5G has Powerful Potential, but Security Proves Problematic

5G has Powerful Potential, but Security Proves Problematic

March 9, 2020

Synopsys Software Integrity Group Senior Product Marketing Manager Kimm Yeo discusses the industry-wide opportunities of 5G and how organisations can help secure it.

5G is anywhere from 10 to 100 times faster than a typical 4G connection, depending on whether you’re citing theory or practical reality.

But speed is not its only selling point. Promotions for the next-generation 5G cellular technology also note that it has 1,000 times the capacity of 4G and delivers 10 times less latency, which is another version of faster. As in, you can do more and more things in real time.

Still, these are not the only reasons Synopsys Senior Product Marketing Manager Kimm Yeo is excited about 5G.

According to Yeo, the general public tends to perceive 5G as just another mobile broadband speed enhancement, and argues that it is much more.

“Defensics supports more than 250 different types of protocols, from network protocol fuzzing to file format, web, API, device drivers, and so on. It shows our level of commitment to our customers and their fuzzing needs. We are the only commercial fuzzer that provides that level of support and assurance, with our large number of predefined test suites and a separate SDK [software development kit] so teams can easily define, fuzz, and test both their commercial and custom proprietary protocols,” says Yeo.

Yeo says the implications of 5G for consumers, businesses, and nations go well beyond speed, claiming it will have a significant impact on convenience, privacy, safety, and security.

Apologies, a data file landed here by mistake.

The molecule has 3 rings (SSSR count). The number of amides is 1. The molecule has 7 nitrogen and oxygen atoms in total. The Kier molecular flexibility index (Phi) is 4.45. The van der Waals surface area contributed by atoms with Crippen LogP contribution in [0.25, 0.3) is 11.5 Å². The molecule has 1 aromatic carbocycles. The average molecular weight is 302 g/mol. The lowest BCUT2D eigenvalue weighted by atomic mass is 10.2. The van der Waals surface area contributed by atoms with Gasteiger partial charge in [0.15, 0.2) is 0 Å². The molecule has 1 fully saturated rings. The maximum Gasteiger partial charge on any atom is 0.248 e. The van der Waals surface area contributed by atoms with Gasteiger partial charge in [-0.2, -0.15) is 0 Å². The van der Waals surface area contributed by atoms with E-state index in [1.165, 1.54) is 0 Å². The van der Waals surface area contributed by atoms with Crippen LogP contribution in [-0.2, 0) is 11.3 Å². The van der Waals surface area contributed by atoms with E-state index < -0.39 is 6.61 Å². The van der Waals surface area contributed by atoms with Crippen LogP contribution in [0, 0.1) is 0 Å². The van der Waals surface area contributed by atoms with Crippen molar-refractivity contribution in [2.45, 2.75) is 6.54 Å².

The potential is staggering. Yeo quotes one forecast from 2020 to 2026, whereby 5G is expected to grow from USD 5.54 billion to 668 billion. In other words, the 5G industry will have a 122% annual growth rate.

“We are talking emerging use cases beyond imagination. At the commercial and industrial level, 5G offers a new way to monitor the performance of critical operations that require high-speed, ultra-reliable, low- to zero-latency performance,” says Yeo.

Examples of those include critical surgery, smart surveillance, and utility management, massive machine-to-machine communications such as vehicle-to-vehicle, smart cities, and smart traffic.

As IoT is forecast to include more than 75 billion devices by 2025, at a consumer level, Yeo says this will involve wearables, digital lifestyles and entertainment.

“[Again, expect] entertainment beyond imagination — it’s a really broad range. It is a technological leap that will transform all business models. It will redefine entertainment, communication, and how businesses and consumers connect to the internet globally,” says Yeo.

How to build security into 5G

A second reason for excitement is that from the early stages, there are solutions to build security into 5G, such as 5G protocol fuzzing with Defensics.

Besides the current generation of 3G/4G LTE cellular and wireless networks, Defensics has recently released 5G test suites, and enhanced 3G / 4G test suites for businesses building the 5G network equipment and infrastructure, and as well as operators with plans to roll out devices and services supporting the 5G network.